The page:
Since the beginning of the 1990s buildings have been built all over the world which claim to achieve ‘zero energy’ or ‘plus energy’ standards. Often architects or developers have defined the principles (for example: higher energy efficiency, seasonal storage and renewable heat supply) according to which the buildings have been planned, as well as the relevant concepts for balancing energy consumption and energy generation. In due course, terms such as ‘energy autarkic house’, ‘zero thermal energy house’, ‘(net) zero energy building’ or ‘equilibrium building’, among others, have emerged.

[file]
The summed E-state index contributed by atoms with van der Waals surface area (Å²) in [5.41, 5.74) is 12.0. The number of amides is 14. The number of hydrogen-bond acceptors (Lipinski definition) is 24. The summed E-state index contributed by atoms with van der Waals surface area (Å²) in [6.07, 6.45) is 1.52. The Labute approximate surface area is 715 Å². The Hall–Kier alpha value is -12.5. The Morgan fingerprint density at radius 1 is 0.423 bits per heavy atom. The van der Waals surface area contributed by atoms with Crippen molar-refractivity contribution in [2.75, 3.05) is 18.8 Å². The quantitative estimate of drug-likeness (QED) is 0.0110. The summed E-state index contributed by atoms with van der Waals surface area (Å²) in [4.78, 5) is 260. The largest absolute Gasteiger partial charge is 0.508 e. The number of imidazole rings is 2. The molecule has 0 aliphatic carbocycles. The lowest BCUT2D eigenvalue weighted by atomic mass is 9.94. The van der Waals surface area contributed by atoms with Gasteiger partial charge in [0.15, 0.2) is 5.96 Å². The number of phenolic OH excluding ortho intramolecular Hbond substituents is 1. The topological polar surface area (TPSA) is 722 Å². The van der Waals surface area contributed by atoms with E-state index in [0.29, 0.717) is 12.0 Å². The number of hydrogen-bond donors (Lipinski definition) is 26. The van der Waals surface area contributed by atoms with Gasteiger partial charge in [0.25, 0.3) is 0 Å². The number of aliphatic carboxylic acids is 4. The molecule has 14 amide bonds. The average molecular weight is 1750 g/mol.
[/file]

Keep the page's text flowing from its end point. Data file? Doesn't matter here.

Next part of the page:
The broad range of terms indicates the wide variety in approaches and makes orientation difficult. This article presents the most important zero energy standards and labels, analyses their differences and commonalities in terms of indicators and balance limits, and makes recommendations on how potentially to develop a common international understanding of what ‘zero energy’ is and what it isn’t.